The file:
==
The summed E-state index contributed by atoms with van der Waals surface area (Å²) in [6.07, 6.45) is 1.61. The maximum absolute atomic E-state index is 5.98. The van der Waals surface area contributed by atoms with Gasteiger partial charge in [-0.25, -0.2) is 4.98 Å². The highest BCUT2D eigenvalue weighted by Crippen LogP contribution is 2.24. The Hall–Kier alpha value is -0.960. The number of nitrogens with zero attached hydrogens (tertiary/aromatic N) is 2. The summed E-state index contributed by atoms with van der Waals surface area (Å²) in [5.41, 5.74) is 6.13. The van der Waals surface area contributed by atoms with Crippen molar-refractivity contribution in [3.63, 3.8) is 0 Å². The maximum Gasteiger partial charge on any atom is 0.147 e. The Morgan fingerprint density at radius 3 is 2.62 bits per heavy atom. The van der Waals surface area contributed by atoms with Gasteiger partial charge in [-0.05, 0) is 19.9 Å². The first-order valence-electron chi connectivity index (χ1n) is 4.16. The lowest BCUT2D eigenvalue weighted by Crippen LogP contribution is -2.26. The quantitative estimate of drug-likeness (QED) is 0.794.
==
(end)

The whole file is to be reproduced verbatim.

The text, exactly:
The summed E-state index contributed by atoms with van der Waals surface area (Å²) in [6.07, 6.45) is 1.61. The maximum absolute atomic E-state index is 5.98. The van der Waals surface area contributed by atoms with Gasteiger partial charge in [-0.25, -0.2) is 4.98 Å². The highest BCUT2D eigenvalue weighted by Crippen LogP contribution is 2.24. The Hall–Kier alpha value is -0.960. The number of nitrogens with zero attached hydrogens (tertiary/aromatic N) is 2. The summed E-state index contributed by atoms with van der Waals surface area (Å²) in [5.41, 5.74) is 6.13. The van der Waals surface area contributed by atoms with Crippen molar-refractivity contribution in [3.63, 3.8) is 0 Å². The maximum Gasteiger partial charge on any atom is 0.147 e. The Morgan fingerprint density at radius 3 is 2.62 bits per heavy atom. The van der Waals surface area contributed by atoms with Gasteiger partial charge in [-0.05, 0) is 19.9 Å². The first-order valence-electron chi connectivity index (χ1n) is 4.16. The lowest BCUT2D eigenvalue weighted by Crippen LogP contribution is -2.26. The quantitative estimate of drug-likeness (QED) is 0.794.